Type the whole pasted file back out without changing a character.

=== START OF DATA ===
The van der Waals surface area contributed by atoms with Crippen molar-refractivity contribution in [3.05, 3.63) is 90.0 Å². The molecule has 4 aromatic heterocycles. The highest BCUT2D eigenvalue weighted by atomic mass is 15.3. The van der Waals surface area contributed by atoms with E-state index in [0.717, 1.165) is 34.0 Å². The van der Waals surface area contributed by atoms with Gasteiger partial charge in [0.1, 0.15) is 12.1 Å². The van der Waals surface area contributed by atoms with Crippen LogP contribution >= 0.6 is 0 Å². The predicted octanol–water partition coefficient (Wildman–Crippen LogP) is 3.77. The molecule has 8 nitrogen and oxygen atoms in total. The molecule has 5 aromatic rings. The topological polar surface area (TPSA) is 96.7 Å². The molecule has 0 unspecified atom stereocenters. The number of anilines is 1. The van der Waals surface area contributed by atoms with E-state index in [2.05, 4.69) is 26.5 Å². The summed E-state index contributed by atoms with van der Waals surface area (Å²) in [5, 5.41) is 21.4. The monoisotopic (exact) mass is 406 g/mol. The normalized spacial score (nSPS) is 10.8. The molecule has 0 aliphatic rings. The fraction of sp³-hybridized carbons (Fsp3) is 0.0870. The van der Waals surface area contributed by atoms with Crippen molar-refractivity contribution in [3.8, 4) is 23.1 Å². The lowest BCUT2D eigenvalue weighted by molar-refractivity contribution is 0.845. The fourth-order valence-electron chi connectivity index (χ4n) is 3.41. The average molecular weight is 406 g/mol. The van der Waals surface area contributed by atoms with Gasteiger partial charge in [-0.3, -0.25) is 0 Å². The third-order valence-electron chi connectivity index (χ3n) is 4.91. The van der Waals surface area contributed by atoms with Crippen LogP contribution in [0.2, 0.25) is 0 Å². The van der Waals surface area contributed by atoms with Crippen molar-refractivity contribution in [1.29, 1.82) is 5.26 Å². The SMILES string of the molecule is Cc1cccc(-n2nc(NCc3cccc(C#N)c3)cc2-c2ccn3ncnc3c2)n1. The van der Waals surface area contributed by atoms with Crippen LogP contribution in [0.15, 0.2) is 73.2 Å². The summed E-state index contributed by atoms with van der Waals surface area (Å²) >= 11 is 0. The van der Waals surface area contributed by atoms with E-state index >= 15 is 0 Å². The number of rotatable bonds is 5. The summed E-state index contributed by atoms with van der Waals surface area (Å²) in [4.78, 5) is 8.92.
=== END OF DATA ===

The van der Waals surface area contributed by atoms with Crippen molar-refractivity contribution in [3.05, 3.63) is 90.0 Å². The molecule has 4 aromatic heterocycles. The highest BCUT2D eigenvalue weighted by atomic mass is 15.3. The van der Waals surface area contributed by atoms with E-state index in [0.717, 1.165) is 34.0 Å². The van der Waals surface area contributed by atoms with Gasteiger partial charge in [0.1, 0.15) is 12.1 Å². The van der Waals surface area contributed by atoms with Crippen LogP contribution >= 0.6 is 0 Å². The predicted octanol–water partition coefficient (Wildman–Crippen LogP) is 3.77. The molecule has 8 nitrogen and oxygen atoms in total. The molecule has 5 aromatic rings. The topological polar surface area (TPSA) is 96.7 Å². The molecule has 0 unspecified atom stereocenters. The number of anilines is 1. The van der Waals surface area contributed by atoms with E-state index in [2.05, 4.69) is 26.5 Å². The summed E-state index contributed by atoms with van der Waals surface area (Å²) in [5, 5.41) is 21.4. The monoisotopic (exact) mass is 406 g/mol. The normalized spacial score (nSPS) is 10.8. The molecule has 0 aliphatic rings. The fraction of sp³-hybridized carbons (Fsp3) is 0.0870. The van der Waals surface area contributed by atoms with Crippen molar-refractivity contribution in [3.8, 4) is 23.1 Å². The lowest BCUT2D eigenvalue weighted by molar-refractivity contribution is 0.845. The fourth-order valence-electron chi connectivity index (χ4n) is 3.41. The average molecular weight is 406 g/mol. The van der Waals surface area contributed by atoms with Gasteiger partial charge in [-0.3, -0.25) is 0 Å². The third-order valence-electron chi connectivity index (χ3n) is 4.91. The van der Waals surface area contributed by atoms with Crippen LogP contribution in [0.2, 0.25) is 0 Å². The van der Waals surface area contributed by atoms with Crippen molar-refractivity contribution in [1.29, 1.82) is 5.26 Å². The SMILES string of the molecule is Cc1cccc(-n2nc(NCc3cccc(C#N)c3)cc2-c2ccn3ncnc3c2)n1. The van der Waals surface area contributed by atoms with Crippen LogP contribution in [0.15, 0.2) is 73.2 Å². The summed E-state index contributed by atoms with van der Waals surface area (Å²) >= 11 is 0. The van der Waals surface area contributed by atoms with E-state index >= 15 is 0 Å². The number of rotatable bonds is 5. The summed E-state index contributed by atoms with van der Waals surface area (Å²) in [4.78, 5) is 8.92.